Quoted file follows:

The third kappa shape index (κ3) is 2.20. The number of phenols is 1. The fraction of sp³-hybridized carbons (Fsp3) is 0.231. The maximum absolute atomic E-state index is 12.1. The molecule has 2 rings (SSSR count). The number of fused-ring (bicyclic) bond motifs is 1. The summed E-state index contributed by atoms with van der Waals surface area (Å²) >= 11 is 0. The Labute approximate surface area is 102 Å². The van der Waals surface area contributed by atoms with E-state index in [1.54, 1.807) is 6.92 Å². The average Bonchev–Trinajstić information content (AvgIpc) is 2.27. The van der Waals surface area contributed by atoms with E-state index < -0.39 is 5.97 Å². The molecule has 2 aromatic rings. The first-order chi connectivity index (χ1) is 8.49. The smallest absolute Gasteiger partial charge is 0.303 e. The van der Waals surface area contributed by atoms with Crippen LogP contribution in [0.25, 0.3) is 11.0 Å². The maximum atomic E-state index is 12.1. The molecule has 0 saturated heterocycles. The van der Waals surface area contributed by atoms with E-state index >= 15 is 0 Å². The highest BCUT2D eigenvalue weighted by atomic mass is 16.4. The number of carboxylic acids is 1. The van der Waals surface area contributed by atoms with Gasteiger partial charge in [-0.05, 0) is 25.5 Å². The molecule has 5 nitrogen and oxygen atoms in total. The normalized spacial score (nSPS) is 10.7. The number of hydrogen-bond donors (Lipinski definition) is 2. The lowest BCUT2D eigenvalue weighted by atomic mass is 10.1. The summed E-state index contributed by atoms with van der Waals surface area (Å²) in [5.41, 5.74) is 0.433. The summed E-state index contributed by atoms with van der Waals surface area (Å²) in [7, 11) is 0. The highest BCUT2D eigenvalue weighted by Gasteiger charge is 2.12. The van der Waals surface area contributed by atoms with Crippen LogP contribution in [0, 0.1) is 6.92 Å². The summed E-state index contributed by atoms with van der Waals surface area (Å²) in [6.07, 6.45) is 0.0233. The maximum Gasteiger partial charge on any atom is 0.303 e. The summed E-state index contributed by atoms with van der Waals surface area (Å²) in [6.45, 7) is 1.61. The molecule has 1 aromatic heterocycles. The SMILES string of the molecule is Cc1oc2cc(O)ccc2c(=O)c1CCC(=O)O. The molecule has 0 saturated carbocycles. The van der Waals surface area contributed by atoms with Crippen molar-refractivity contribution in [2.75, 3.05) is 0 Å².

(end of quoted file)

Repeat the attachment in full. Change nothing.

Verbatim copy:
The third kappa shape index (κ3) is 2.20. The number of phenols is 1. The fraction of sp³-hybridized carbons (Fsp3) is 0.231. The maximum absolute atomic E-state index is 12.1. The molecule has 2 rings (SSSR count). The number of fused-ring (bicyclic) bond motifs is 1. The summed E-state index contributed by atoms with van der Waals surface area (Å²) >= 11 is 0. The Labute approximate surface area is 102 Å². The van der Waals surface area contributed by atoms with E-state index in [1.54, 1.807) is 6.92 Å². The average Bonchev–Trinajstić information content (AvgIpc) is 2.27. The van der Waals surface area contributed by atoms with E-state index < -0.39 is 5.97 Å². The molecule has 2 aromatic rings. The first-order chi connectivity index (χ1) is 8.49. The smallest absolute Gasteiger partial charge is 0.303 e. The van der Waals surface area contributed by atoms with Crippen LogP contribution in [0.25, 0.3) is 11.0 Å². The maximum atomic E-state index is 12.1. The molecule has 0 saturated heterocycles. The van der Waals surface area contributed by atoms with E-state index >= 15 is 0 Å². The highest BCUT2D eigenvalue weighted by atomic mass is 16.4. The number of carboxylic acids is 1. The van der Waals surface area contributed by atoms with Gasteiger partial charge in [-0.05, 0) is 25.5 Å². The molecule has 5 nitrogen and oxygen atoms in total. The normalized spacial score (nSPS) is 10.7. The number of hydrogen-bond donors (Lipinski definition) is 2. The lowest BCUT2D eigenvalue weighted by atomic mass is 10.1. The summed E-state index contributed by atoms with van der Waals surface area (Å²) in [5.41, 5.74) is 0.433. The summed E-state index contributed by atoms with van der Waals surface area (Å²) in [7, 11) is 0. The highest BCUT2D eigenvalue weighted by Gasteiger charge is 2.12. The van der Waals surface area contributed by atoms with Crippen LogP contribution in [0, 0.1) is 6.92 Å². The summed E-state index contributed by atoms with van der Waals surface area (Å²) in [6.07, 6.45) is 0.0233. The maximum Gasteiger partial charge on any atom is 0.303 e. The summed E-state index contributed by atoms with van der Waals surface area (Å²) in [6.45, 7) is 1.61. The molecule has 1 aromatic heterocycles. The SMILES string of the molecule is Cc1oc2cc(O)ccc2c(=O)c1CCC(=O)O. The molecule has 0 saturated carbocycles. The van der Waals surface area contributed by atoms with Crippen molar-refractivity contribution in [2.75, 3.05) is 0 Å².